Top 40 Music Magazine

From Wikipedia, the free encyclopedia
Jump to: navigation, search
Issue 5, Feb. 1985
(Heather Mac of Ella Mental)

Top 40 Music Magazine was an English-language South African monthly music magazine published nationwide in print form between 1984 and 2002.

Its content featured coverage of new music across the popular music genres of the time and also included articles and snippets on current film and video releases, the general music business, domestic and international chart info, exclusive interviews, as well as game and Internet trends during the latter years.

Furthermore, the magazine hosted a mail order division for miscellaneous music- and video-related products and merchandise and, for a period in the 1980s, ran the "Record & Video Shack" at Shop 7 Leebram House, Biccard Street in Braamfontein, Johannesburg.

Timeline[edit]

Issue 145, Sep. 1997

Launched at the "Raffles Nightclub" at the Intercontinental Hotel in Johannesburg, the magazine's first issue featuring Michael Jackson on the cover appeared in September 1984.

As a marketing ploy, early issues of the magazine were given away free by CNA outlets with any "music purchase" made. The initial newsstand price was R1,00.

Published by Joe Theron, Top 40's offices were originally situated in Yeoville, moving to Braamfontein in 1985. The cover of the April 1988 issue proudly claimed "over 2,7 million sold!"[1] By June 1989 they had again relocated, this time to Randburg.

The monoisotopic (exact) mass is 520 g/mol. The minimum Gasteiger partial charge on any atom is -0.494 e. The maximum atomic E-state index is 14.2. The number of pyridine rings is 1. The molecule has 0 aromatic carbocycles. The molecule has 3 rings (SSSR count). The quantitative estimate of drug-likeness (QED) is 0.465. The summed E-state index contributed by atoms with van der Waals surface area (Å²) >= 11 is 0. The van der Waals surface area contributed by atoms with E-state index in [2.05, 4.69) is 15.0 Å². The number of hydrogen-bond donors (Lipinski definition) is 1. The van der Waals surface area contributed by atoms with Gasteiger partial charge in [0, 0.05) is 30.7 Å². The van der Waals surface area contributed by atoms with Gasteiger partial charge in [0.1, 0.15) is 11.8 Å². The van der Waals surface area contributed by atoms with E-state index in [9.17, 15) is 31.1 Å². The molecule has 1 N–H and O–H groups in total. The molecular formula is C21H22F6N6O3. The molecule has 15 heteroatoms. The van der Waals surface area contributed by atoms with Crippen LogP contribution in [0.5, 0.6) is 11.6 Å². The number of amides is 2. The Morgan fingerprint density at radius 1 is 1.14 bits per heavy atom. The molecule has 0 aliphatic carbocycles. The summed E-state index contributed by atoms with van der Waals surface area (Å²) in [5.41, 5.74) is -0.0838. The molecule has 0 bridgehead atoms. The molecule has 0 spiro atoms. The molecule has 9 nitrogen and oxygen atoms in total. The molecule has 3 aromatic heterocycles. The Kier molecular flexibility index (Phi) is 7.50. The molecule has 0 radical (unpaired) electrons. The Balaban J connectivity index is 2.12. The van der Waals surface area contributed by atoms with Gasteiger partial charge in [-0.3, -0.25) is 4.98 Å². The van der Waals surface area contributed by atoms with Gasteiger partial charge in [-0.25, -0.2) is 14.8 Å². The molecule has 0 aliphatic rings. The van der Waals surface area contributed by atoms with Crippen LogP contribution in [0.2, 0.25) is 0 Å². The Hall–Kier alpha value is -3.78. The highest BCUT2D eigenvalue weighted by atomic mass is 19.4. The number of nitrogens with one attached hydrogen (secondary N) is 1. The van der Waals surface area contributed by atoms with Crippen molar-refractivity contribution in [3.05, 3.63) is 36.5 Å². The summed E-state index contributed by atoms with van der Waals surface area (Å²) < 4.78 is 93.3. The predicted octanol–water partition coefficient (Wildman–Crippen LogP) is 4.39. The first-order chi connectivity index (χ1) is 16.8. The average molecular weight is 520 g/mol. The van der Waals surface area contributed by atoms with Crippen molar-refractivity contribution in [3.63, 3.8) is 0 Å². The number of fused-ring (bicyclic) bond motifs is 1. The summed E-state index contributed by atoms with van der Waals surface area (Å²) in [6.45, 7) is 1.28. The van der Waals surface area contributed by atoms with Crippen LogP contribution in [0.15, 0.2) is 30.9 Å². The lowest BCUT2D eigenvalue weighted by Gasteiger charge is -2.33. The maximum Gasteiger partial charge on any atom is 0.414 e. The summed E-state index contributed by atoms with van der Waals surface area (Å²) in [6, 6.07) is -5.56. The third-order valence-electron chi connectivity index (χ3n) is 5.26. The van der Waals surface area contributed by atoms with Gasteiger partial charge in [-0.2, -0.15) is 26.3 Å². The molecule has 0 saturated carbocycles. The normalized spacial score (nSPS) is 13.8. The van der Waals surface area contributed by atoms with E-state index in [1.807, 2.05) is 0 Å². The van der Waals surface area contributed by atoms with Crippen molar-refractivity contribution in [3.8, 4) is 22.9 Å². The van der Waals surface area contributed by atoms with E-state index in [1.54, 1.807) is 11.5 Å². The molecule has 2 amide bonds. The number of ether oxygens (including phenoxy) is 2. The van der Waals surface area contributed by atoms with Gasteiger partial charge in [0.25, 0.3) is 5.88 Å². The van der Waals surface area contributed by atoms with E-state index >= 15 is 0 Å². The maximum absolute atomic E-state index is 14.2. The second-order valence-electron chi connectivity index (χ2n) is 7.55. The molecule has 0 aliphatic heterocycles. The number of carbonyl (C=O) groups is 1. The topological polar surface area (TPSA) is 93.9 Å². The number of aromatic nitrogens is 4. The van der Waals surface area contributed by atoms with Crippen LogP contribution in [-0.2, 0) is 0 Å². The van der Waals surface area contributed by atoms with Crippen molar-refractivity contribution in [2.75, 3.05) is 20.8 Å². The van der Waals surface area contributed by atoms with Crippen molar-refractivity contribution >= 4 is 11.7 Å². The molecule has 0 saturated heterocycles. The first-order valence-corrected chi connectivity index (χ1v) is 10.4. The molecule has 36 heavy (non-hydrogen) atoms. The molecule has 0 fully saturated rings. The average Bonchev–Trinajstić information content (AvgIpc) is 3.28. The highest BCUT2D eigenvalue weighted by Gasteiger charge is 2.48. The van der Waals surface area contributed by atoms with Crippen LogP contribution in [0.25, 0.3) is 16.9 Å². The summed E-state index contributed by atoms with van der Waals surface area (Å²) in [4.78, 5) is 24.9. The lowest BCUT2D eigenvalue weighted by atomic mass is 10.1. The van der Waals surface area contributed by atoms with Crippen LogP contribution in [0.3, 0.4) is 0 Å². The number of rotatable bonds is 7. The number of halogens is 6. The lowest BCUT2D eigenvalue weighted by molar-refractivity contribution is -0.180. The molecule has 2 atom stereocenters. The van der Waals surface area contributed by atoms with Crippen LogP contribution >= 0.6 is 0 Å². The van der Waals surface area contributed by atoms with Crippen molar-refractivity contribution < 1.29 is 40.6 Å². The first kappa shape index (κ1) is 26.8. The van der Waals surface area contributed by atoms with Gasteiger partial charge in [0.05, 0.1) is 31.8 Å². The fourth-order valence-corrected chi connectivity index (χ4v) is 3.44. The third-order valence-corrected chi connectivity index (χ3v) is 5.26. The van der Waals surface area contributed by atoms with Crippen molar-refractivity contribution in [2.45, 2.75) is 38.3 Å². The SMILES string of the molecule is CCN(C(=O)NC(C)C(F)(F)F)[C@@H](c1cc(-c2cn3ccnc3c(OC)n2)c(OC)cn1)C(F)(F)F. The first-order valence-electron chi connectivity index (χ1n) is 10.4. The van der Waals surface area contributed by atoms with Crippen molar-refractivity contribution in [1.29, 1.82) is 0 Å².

The May 1990 issue introduced a slight change in name to Top Forty Music Magazine, and by October 1990 sales of "well in excess of 4 million units" were boasted.[2]

By late 1993, publishing was undertaken by Pretoria based Promedia Publishing and Colleen Gouws was appointed editor. Mark Bennett briefly took over in 1995, followed by the title being taken over by CoAuto Publishers. In 1997 the magazine moved its base to Cape Town and was sold to Thompson Publishing, started by the then editor, Colleen Thompson (nee Gouws), who had bought both Top Forty and Jive Magazine. It was during this time that the magazine saw one of its most creative periods, with both a format and logo change. Thompson Publishing eventually amalgamated with ISO Publishing Pty. Thompson remained on as Publisher and CEO, and the company continued to publish Top Forty Magazine, O Magazine and Soap Opera Digest.

April 2002 saw the last printed issue of Top Forty Magazine whereupon the title went "digital-only", disappearing completely by January 2005.

Staff[edit]

Editors over the years have included Debby Tattersall, Mike Waddacor, Suzanne Ellis, Chris Chapman, Tara Robb, Steve Masters, Colleen Thompson (née Gouws) and Jason Curtis.[3]

Releases[edit]

While some of the earlier "birthday issues" included a free (regular commercial) 7"-single, the publication is also responsible for at least two compilations of its own; a covermount cassette which came with the Top Forty Music Annual: The First Decade book (1990), and a "free" compilation CD (1991) -- both in conjunction with EMI South Africa.[4]

References[edit]

  1. ^ Top Forty Music Annual (1990), page 4
  2. ^ Top Forty Music Annual (1990), page 2
  3. ^ Top 40 Magazine, various issues (1985 to 2001)
  4. ^ Releases according to discogs.com

External links[edit]